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News From the Search for Extraterrestrial Life 11

One paper says the planets around Trappist-1 may be more habitable than first thought but another says that planets around M-stars may be less so…

Our universe: Three challenging ideas:

A challenge to Newton’s laws of gravity: “An international team of astrophysicists has made a puzzling discovery while analyzing certain star clusters. The finding challenges Newton’s laws of gravity, the researchers write in their publication. Instead, the observations are consistent with the predictions of an alternative theory of gravity. However, this is controversial among experts.” – ScienceDaily (October 22, 2022) We know we are getting somewhere when we find out things we didn’t expect. The paper requires a fee or subscription.

Is a new anomaly affecting the entire Universe? “The most puzzling, unexplained anomaly in all of cosmology is the Hubble tension: the difference in the measured expansion rate depending on which method is used. However, a second, less-publicized anomaly is also extremely puzzling: a difference in our observed motion through the Universe and how different things appear in various directions. We have many different methods of estimating how the Universe differs in different directions, and they’re not all consistent with one another. That’s a real, unsolved, but important problem!” – Ethan Siegel, Big Think (October 24, 2022)

Spacetime is not fundamental: “Since at least Einstein we have seen spacetime as fundamental. But modern physics, from quantum field theory to gravity, now suggests spacetime is doomed. So, what lies beyond spacetime? We, ourselves, might be part of the answer, writes Donald D. Hoffman.” – cognitive psychologist Donald Hoffmann, IAI News, (October 27, 2022) We’ll wait to hear other speakers before drawing any conclusions.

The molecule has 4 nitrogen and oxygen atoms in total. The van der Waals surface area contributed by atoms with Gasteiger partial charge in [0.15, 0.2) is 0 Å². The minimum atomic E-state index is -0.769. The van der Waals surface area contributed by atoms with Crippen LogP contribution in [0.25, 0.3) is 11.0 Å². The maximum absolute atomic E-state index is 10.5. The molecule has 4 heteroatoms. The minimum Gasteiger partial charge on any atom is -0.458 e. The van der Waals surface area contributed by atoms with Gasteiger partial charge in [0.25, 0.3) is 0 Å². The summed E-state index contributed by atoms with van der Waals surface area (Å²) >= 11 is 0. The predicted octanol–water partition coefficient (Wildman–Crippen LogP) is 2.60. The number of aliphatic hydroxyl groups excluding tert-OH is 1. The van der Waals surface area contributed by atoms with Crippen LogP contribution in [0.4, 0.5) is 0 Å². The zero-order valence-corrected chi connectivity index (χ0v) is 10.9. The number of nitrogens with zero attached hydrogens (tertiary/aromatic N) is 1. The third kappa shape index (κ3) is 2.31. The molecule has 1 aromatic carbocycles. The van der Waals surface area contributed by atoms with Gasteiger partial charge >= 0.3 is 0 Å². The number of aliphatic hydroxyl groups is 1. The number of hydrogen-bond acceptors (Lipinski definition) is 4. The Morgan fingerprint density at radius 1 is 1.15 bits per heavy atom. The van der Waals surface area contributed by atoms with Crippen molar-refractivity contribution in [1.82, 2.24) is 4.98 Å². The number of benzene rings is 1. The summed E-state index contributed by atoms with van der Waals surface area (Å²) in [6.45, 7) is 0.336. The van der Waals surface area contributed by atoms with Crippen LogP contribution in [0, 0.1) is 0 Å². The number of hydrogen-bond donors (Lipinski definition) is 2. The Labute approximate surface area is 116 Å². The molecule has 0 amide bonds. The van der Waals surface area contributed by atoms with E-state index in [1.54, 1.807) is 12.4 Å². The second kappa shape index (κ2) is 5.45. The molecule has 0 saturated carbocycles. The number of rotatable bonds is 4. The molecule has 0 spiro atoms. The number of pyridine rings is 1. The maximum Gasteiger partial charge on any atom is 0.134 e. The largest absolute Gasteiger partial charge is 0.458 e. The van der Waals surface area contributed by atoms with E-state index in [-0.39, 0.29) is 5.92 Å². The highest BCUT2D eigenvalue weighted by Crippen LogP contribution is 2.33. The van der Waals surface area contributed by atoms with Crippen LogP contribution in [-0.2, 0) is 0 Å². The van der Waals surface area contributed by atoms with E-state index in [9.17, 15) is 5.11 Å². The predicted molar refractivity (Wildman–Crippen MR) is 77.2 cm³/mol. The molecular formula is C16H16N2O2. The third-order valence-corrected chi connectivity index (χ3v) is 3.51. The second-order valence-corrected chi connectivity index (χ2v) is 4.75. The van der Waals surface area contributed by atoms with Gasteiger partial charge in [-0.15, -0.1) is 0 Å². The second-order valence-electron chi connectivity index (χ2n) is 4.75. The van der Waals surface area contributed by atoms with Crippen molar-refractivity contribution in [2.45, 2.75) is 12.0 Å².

In or near our galaxy:

When we are looking for evidence of intelligent extraterrestrials, as opposed to ET life in general, what are we really looking for? We are looking for evidence of objects or circumstances designed by an intelligent life form. Put another way, if an intelligent ET came across an abandoned late model car, it would not take long for that ET to realize that the car is not a result of wholly unintelligent causes. The ET could learn a fair amount about humans just from studying the car and its contents.

It’s the same for the 16 people who will spend the next nine months studying UFOs/UAPs (unidentified aerial phenomena). They are trying to detect evidence of things or circumstances that only life forms with considerable intelligence would create:

While UFOs are commonly associated with aliens, NASA doesn’t think the phenomena are “extra-terrestrial in origin.” But the agency says observations make it difficult to draw scientific conclusions.

Jordan Mendoza, “NASA announces 16 people who will study UFOs to see what’s natural—and what isn’t” at Phys.org (October 24, 2022)

No indeed. The phenomena could, of course, be advanced technology kept secret by not-so-friendly powers, for one thing. It’s also possible that they are weird weather phenomena, not yet identified, that could look like the work of an intelligent alien if viewed under the right circumstances. Here are some examples of that: